I can’t believe that Spiritual Warfare game… really?!?

    • Really. I kid you not. When he read a draft of this post Mike asked me whether I really wanted people to know all the gory cringe-inducing Bible-esque details, but I couldn’t resist. Truth really can be stranger than fiction.

  3. This post reminds me of a game I saw on someone’s phone where the point was to keep the Babylonians from building the famous tower by zapping them with lightning from the sky. Disturbing. Even more disturbing was that in this particular game you were supposed to be God firing off the lightning bolts…to kill people. Awful. So awful. Perhaps Christians should stay out of gaming if they can’t come up with something better. But then, you can’t really create an accurate spiritual game because as much as we like rules to follow, there really are no predictable outcomes. Truly we live in, as you say, a “far messier territory of awareness, attitude, action, and intention.”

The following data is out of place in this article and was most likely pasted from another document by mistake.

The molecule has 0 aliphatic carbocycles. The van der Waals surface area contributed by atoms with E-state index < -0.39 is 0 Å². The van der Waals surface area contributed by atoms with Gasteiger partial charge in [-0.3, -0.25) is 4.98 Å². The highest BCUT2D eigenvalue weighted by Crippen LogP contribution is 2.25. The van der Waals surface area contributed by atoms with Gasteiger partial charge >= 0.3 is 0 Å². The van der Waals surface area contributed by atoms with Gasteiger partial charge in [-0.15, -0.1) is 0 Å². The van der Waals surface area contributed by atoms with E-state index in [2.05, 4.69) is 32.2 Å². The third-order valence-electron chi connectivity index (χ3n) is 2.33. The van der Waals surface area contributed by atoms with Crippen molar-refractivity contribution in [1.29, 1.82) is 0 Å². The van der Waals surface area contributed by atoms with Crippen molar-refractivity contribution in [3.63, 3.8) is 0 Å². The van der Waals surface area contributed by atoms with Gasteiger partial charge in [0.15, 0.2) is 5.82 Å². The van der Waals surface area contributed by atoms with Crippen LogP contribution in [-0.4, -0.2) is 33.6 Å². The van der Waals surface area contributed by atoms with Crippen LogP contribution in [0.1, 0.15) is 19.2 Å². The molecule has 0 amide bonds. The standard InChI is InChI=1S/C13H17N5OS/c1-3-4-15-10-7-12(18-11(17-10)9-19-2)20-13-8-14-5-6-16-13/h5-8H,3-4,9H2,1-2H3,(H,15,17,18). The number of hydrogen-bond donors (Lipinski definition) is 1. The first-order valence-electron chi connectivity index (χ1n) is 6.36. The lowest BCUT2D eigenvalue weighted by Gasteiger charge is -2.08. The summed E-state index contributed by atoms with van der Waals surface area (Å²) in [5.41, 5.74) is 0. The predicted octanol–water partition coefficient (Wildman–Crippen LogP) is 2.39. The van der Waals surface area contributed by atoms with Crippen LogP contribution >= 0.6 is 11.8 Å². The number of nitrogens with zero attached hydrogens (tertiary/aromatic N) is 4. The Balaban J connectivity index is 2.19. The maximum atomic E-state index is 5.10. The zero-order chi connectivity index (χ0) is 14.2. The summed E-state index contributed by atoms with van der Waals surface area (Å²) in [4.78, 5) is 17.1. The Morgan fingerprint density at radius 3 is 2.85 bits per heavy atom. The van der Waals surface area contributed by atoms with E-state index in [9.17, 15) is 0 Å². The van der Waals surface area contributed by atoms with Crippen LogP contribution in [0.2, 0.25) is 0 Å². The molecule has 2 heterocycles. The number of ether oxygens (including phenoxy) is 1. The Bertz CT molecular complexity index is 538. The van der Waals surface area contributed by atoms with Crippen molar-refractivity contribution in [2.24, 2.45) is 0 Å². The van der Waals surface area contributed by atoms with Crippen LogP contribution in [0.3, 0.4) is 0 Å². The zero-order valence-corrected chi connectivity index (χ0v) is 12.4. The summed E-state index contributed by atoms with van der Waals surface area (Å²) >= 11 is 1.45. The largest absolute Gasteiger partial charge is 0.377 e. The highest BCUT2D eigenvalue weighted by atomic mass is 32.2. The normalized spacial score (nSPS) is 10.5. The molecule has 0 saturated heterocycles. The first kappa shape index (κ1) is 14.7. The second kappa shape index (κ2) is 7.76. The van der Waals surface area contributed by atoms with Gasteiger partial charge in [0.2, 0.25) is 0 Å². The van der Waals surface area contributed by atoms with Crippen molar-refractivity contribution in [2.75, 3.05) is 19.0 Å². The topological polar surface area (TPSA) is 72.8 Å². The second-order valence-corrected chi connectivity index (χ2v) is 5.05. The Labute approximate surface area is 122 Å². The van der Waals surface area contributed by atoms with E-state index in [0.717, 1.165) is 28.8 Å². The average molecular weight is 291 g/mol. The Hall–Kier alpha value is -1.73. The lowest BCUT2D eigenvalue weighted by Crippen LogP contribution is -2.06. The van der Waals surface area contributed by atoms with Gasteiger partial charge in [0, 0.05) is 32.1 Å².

• It’s awful, but I have to admit it’s sort of funny, too. I’m half tempted to see if I can come up with a truly awful Bible-based game myself. Maybe something to do with Noah’s ark. Or… oh, the possibilities are endless.